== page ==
The proposals would also prohibit companies from distorting the nature of a transaction to create a tax benefit–for example, some might argue, treating hybrid securities as equity on the balance sheet and as debt for purposes of interest deductions. The Treasury would also tax other parties involved in such a transaction even if they weren’t U.S. taxpayers.
In addition, the proposals would take direct aim at a number of specific types of transactions.
Harsher penalties.The proposals would double the penalty imposed on corporations that use tax shelters, from 20 percent of the tax liability to 40 percent, unless they had registered the transaction as a possible shelter. Furthermore, companies would no longer be able to escape the penalty by getting an independent opinion beforehand that a transaction was more likely than not to withstand IRS scrutiny.
Nor would taxpayers be able to deduct fees paid for advice on such transactions. On the contrary–they would also have to cough up 25 percent of the advisory fees as an additional penalty.
To many tax attorneys, the plan would make an already troublesome system dangerously vague. “The broad definition of a tax shelter would sweep in many transactions one would not consider tax shelters today,” warns Edward Kleinbard, an attorney with Cleary, Gottleib, Steen & Hamilton, in New York, who works primarily with multinational corporations. “Combined with the penalties and denial of tax benefits, this could be used by the IRS to leverage concessions from taxpayers in negotiations” over other tax benefits that might be in dispute.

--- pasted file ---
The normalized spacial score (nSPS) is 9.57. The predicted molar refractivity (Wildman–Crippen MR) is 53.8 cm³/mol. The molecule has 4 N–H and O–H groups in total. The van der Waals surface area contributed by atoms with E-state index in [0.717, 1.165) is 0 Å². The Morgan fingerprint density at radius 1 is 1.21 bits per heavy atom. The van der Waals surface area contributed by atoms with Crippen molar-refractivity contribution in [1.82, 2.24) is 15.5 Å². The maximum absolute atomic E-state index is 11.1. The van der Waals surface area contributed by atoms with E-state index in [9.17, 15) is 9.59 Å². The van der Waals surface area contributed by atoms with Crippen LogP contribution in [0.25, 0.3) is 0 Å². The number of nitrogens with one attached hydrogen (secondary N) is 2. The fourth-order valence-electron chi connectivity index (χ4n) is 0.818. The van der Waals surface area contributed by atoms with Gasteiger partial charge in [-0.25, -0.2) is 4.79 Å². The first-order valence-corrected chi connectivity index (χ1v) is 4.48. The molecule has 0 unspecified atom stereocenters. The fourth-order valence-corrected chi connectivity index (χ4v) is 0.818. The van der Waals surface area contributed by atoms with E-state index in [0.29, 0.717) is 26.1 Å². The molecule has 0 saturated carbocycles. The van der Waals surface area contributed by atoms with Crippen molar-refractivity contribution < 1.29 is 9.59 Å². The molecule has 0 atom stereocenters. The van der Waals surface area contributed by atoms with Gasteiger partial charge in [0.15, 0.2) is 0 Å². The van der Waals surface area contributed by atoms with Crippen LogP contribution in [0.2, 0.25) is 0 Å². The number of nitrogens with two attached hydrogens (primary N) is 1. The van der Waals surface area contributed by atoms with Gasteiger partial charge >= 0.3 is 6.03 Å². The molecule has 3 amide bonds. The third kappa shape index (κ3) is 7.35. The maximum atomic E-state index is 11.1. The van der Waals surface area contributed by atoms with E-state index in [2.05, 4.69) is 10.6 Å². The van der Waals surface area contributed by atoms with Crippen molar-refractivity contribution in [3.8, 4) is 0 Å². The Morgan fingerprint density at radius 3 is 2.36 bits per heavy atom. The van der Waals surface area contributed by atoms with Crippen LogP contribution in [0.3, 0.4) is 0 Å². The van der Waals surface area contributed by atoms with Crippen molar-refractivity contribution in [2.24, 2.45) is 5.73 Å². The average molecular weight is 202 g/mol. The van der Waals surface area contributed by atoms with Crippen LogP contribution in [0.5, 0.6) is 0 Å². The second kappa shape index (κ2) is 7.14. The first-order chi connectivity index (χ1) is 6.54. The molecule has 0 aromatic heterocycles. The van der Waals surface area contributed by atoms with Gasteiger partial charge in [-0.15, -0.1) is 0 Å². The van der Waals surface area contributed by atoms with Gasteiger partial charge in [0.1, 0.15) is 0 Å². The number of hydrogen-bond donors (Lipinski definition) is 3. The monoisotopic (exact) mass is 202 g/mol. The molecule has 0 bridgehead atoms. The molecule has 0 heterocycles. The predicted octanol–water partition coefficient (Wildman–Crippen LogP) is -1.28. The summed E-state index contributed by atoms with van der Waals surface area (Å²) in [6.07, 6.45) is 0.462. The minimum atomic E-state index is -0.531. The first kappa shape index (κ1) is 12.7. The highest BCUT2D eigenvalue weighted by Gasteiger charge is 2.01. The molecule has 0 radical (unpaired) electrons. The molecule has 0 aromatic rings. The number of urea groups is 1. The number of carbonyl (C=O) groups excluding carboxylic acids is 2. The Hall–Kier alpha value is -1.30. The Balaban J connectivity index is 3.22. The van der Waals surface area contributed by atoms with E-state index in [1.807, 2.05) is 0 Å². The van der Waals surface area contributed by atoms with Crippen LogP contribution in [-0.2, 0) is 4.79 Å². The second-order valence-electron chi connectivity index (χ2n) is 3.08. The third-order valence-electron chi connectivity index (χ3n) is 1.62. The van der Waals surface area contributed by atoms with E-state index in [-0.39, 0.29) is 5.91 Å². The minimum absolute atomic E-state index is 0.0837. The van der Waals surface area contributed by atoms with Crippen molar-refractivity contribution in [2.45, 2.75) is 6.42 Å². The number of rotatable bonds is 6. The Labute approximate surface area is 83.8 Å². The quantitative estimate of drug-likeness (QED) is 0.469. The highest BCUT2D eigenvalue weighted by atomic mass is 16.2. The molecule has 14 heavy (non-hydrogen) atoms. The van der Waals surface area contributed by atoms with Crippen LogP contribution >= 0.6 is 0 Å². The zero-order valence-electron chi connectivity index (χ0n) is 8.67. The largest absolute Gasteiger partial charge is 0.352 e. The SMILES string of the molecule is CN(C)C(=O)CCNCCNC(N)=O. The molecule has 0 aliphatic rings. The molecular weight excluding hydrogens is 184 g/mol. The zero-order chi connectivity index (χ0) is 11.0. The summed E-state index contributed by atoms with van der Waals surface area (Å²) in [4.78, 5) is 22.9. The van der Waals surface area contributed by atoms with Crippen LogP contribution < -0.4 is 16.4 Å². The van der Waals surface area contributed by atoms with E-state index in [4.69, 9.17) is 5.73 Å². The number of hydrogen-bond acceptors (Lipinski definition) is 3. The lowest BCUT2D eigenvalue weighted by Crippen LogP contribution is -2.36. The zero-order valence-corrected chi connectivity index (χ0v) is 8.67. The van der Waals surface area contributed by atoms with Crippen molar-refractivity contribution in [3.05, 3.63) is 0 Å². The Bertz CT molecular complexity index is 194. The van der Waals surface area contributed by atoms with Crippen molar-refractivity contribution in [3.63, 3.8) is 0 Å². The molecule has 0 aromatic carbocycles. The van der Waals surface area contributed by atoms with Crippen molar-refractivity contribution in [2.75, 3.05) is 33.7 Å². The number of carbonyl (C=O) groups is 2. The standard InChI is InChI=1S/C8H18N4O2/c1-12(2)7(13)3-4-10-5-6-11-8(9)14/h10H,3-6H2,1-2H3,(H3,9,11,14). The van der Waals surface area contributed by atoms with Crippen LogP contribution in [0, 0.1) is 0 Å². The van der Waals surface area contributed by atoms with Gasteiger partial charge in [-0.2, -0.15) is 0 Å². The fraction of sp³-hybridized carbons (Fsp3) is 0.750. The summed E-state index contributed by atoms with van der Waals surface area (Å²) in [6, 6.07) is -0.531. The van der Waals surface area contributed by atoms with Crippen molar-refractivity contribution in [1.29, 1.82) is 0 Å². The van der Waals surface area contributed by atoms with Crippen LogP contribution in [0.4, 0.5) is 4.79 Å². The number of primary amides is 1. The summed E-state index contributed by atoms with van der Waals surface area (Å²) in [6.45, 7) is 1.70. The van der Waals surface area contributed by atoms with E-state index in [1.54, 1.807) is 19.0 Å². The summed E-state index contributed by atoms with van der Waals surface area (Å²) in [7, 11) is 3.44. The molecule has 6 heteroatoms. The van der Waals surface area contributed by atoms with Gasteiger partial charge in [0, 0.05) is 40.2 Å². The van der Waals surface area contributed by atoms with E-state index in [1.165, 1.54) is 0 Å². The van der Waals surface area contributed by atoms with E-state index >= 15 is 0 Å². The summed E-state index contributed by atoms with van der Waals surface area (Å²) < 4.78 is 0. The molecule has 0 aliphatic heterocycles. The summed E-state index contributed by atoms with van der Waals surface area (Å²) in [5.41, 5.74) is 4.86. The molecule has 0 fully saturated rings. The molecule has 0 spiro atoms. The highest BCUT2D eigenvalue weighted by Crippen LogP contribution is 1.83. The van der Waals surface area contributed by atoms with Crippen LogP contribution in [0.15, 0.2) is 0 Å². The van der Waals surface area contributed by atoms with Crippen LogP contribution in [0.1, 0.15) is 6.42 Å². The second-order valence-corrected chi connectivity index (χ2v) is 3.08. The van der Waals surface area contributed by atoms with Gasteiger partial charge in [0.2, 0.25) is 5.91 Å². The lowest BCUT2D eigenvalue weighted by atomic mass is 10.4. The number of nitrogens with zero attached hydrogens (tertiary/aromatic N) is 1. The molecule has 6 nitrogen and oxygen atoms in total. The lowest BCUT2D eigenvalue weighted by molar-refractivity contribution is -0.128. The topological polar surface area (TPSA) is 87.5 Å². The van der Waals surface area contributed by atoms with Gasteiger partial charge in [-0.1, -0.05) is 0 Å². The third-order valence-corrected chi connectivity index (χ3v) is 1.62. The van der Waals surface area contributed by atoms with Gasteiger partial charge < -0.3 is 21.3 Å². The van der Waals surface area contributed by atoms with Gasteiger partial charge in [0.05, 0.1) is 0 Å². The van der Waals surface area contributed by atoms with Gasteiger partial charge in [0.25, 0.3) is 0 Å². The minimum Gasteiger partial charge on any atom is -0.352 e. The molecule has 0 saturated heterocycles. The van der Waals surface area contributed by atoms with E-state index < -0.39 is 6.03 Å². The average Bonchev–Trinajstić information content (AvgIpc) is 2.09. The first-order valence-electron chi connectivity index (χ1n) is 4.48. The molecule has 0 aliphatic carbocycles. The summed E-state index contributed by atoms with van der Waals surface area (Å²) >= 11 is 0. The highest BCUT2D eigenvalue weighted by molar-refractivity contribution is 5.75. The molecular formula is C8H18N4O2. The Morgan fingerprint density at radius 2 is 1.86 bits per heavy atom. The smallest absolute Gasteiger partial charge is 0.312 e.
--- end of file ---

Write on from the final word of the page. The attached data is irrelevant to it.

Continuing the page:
Don Carpenter, vice president of tax at Greenwich, Connecticut-based Tenneco Inc., agrees. “The definitions are broad enough that anything that saves taxes could be swept in,” he says. “We consider ourselves to be very conservative in our filings, yet these proposals would bring in far more uncertainty to orthodox taxation than we would want. In dealing with the [Internal Revenue Service], you would be guilty until proven innocent.”
Not surprisingly, opponents have been lobbying hard against the plan. Kenneth Kies, managing partner for national tax at PricewaterhouseCoopers and former chief of staff of Congress’s joint committee on taxation for three years, blasted the proposals in hearings before the House Ways and Means Committee in March. “These proposals are overreaching, unnecessary, and at odds with sound tax-policy principles,” says Kies.
First, he insists, Treasury has not come close to proving a need for the expanded powers to address abusive transactions. “Corporate tax payments have been increasing steadily with corporate earnings. Plus, the numbers they are using, such as the $10 billion a year estimate, [have] not been shown to have any basis in reality.”
Second, Kies argues that the broad and flexible definitions–even if somewhat reworked by the Treasury Department to be more specific–would be “unadministerable.” He contends they would allow IRS auditors to rule out “just about anything that reduced taxes, including dozens of normal business activities and transactions that are allowed at present.”
Others point out that the IRS already has the tools necessary to combat abuse, including new ones involving shelter registration and penalty review passed by Congress only two years ago. These have yet to be enforced, because the agency hasn’t gotten around to issuing regulatory guidance.
“Before enacting any new proposal, the existing proposals and tools should be carefully reviewed,” says Mark Weinberger, a principal with Washington Counsel PC, a Washington, D.C.-based law and lobbying firm representing large, multinational corporations. “Without that review,” Weinberger says, “adding another layer of penalties and rules creates more complexity and potential pitfalls for taxpayers.”
A Different Approach